Another new development in our school is a return to handwriting as a subject all its own, independent of journaling and copywork.  Both boys still have their handwriting books from school (McDougal, Littell’s Handwriting Connections for grades 1 and 2)

so we’ll continue to use them until they’re done, then we’ll have to find something to supplement that. LittleBoyBlue will be moving on to cursive writing soon!

Let’s see… I also bought A Short History of the World by Alex Woolf to use for History/Geography. It’s not comprehensive, but it does cover a heck of a lot – skims the surface of history, which I think is enough to get us to an area that one (or both) of the boys finds interesting – at which point we can dig in a little deeper. we’re still chronologically in pre-history and ancient history (here on the timeline – and can I just reiterate how much I LOVE the online timeline at HyperHistory?!) and the book is not strictly chronological, but we can supplement as needed.

I also have been looking for a way to assess where the boys are in reading – are they “on track”? Ahead? Lagging behind? I found several assessment tests – some more for “Language Arts”  and reading speed/level, and some to give you a ‘grade/month’ number. I think the first one is probably more ‘accurate’, but the second one is fast and easy to use. According to it, PeaGreen is reading at 1st grade, 6th month (which is on-target for him) and LittleBoyBlue is reading at 3th grade, 6rd month level, which is ahead of his actual grade (2nd)…  and I read at 12th grade, 8th month and beyond, in case you were wondering. {smile}

I’m planning on doing the other test at some point during this mod as well, which will give us an idea of which “level” books to give them when we’re choosing leveled readers. Right now I’m giving LittleBoyBlue level 3 books, which are chapter books, and PeaGreen is getting between level 1 and level 2 books, depending on the series. He’s harder to choose for; I want him to be challenged, but not frustrated. we’re reinforcing his skills with 100 EL as I said, so I am seeing small improvements – I think that will improve as we continue through this mod’s reading, phonics and grammar lessons.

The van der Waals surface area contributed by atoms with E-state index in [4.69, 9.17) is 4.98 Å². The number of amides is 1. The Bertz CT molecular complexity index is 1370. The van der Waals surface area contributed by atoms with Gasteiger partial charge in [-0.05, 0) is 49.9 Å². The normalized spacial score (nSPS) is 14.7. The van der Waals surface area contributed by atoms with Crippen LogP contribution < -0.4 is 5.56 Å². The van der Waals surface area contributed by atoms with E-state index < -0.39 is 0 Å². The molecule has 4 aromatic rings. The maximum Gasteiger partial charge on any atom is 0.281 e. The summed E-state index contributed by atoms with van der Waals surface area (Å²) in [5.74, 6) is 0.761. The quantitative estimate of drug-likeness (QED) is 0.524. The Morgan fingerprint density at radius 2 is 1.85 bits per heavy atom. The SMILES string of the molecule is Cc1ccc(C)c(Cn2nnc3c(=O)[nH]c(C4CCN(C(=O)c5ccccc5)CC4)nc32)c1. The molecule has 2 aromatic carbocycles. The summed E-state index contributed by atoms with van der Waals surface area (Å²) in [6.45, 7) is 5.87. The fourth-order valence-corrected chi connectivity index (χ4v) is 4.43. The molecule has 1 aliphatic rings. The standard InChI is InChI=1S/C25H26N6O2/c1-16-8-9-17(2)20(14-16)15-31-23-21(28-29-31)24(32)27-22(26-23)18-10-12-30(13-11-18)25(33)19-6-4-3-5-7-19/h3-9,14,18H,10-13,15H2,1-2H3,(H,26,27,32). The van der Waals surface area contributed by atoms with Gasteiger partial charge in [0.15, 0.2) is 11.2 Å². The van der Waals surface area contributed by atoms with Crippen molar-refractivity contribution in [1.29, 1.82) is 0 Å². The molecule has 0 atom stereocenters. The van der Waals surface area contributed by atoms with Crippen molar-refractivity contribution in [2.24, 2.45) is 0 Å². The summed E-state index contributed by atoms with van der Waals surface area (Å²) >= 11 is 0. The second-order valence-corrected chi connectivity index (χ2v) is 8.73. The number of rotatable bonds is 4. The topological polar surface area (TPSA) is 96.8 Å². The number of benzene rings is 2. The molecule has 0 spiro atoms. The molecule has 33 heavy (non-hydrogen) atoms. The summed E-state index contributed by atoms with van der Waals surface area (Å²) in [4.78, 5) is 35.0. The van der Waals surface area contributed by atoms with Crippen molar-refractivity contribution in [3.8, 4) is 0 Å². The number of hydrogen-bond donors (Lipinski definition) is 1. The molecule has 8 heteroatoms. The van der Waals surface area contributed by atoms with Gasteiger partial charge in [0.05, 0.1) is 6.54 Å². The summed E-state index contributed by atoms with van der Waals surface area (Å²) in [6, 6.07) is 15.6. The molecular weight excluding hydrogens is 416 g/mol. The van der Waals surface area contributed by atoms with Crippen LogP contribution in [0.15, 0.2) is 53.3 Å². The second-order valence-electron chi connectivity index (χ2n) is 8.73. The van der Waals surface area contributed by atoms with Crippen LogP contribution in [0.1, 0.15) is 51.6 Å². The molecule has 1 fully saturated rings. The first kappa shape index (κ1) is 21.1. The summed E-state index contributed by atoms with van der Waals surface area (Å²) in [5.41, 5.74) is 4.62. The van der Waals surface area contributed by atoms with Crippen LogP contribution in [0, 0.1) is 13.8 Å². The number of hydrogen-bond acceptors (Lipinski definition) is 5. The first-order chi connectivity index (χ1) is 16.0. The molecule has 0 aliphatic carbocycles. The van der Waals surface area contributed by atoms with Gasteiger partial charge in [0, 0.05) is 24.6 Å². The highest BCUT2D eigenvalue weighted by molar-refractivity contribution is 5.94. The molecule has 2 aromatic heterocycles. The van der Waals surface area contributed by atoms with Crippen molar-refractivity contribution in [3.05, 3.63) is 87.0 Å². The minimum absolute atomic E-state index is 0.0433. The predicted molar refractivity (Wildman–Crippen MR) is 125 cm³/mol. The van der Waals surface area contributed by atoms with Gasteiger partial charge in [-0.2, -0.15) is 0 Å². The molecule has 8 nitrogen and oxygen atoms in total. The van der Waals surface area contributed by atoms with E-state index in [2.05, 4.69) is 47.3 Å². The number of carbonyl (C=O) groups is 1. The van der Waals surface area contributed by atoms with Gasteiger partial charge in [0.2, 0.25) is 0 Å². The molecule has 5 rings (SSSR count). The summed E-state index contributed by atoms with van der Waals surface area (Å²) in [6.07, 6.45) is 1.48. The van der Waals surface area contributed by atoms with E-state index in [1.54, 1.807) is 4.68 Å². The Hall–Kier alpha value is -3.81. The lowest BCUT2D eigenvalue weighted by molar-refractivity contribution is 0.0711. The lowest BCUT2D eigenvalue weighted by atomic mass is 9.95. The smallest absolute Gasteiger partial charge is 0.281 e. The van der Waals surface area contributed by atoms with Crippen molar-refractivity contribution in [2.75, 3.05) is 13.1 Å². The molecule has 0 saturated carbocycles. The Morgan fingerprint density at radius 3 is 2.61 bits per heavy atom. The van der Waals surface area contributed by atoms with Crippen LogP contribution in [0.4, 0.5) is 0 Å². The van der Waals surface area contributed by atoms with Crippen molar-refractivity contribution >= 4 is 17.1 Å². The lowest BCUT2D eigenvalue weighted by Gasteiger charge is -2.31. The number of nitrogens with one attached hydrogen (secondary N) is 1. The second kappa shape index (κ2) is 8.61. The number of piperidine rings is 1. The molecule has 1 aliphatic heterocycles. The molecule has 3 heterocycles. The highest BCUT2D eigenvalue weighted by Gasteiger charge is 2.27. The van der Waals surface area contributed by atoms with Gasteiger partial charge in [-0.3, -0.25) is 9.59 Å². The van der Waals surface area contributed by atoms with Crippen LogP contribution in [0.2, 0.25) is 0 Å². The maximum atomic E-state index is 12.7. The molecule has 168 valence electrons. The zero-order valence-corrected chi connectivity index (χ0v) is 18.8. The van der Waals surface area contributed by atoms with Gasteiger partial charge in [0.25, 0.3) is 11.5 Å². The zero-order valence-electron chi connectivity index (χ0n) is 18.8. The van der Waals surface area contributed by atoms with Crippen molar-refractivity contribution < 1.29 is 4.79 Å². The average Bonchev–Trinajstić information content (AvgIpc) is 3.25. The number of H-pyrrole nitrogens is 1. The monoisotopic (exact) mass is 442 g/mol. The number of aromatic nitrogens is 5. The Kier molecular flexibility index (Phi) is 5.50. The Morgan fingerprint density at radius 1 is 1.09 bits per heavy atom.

Here’s something fun: BOOK IT – Pizza Hut’s reading incentives program for 2010-2011 school year (deadline June 30, 2010) Your kidlet can get free pizzas for reading. How awesome is that?!

Another freebie (thanks, yet again to FreeHomeschooling101’s blog – if you’re not on their FaceBook page, you REALLY need to check them out.) History Lesson plans  – August 2010 DVD

If you’re looking for Earth Day lesson plans, check this out: There are lots of options, depending on your grade level and how involved you want to get. Of course, if you’re local to Southeast Texas, then you’re going to want to come out to The Barking Dog to support the Farmer’s Market that opens this May!

And one more thing… Lesson Pathways website is now FREE!! They have TONS of info, including COMPLETE curriculum outlines by grade. You can pick and choose lessons, units or use their entire plan. So cool! I haven’t explored it fully, but there are some things I am pretty sure we’ll be using in the math section – I am sure I’ll find more awesomeness as I browse.

Overall, I’m feeling very good about this mod’s beginning. It always takes a few days to get back into the routine after a break, but now that we’re back, it’s going pretty smoothly. I think the boys are excited to have some new things to work on, and I know they both like doing computer work. Having the option to print is good, but paperless is definitely cheaper, and between the Homeschool Tracker program I use and online lessons, I’m using less paper and ink than I thought I would be. That’s a good thing!

On another note (for those of you who have been keeping up with the progress of out garden), we have definite PLANTS now – not just seedlings. From seed, we have tomatoes, onions, pumpkins, radishes, watermelons, avocados, jalapeños, basil, coriander, tarragon, radishes and cantaloupes coming up. It’s SO NEAT to watch! I’ll post pictures soon.

I hope that you find some of this useful when planning your own lessons and activities!




One response

  1. Thanks for helping to spread the word that is now free. 🙂 Feel free to drop us a line if you have any questions.

    We also have a Facebook Fan page, if you’d like to pop by and say “hi”.

    -Christina S. Team Member

    April 23, 2010 at 1:12 pm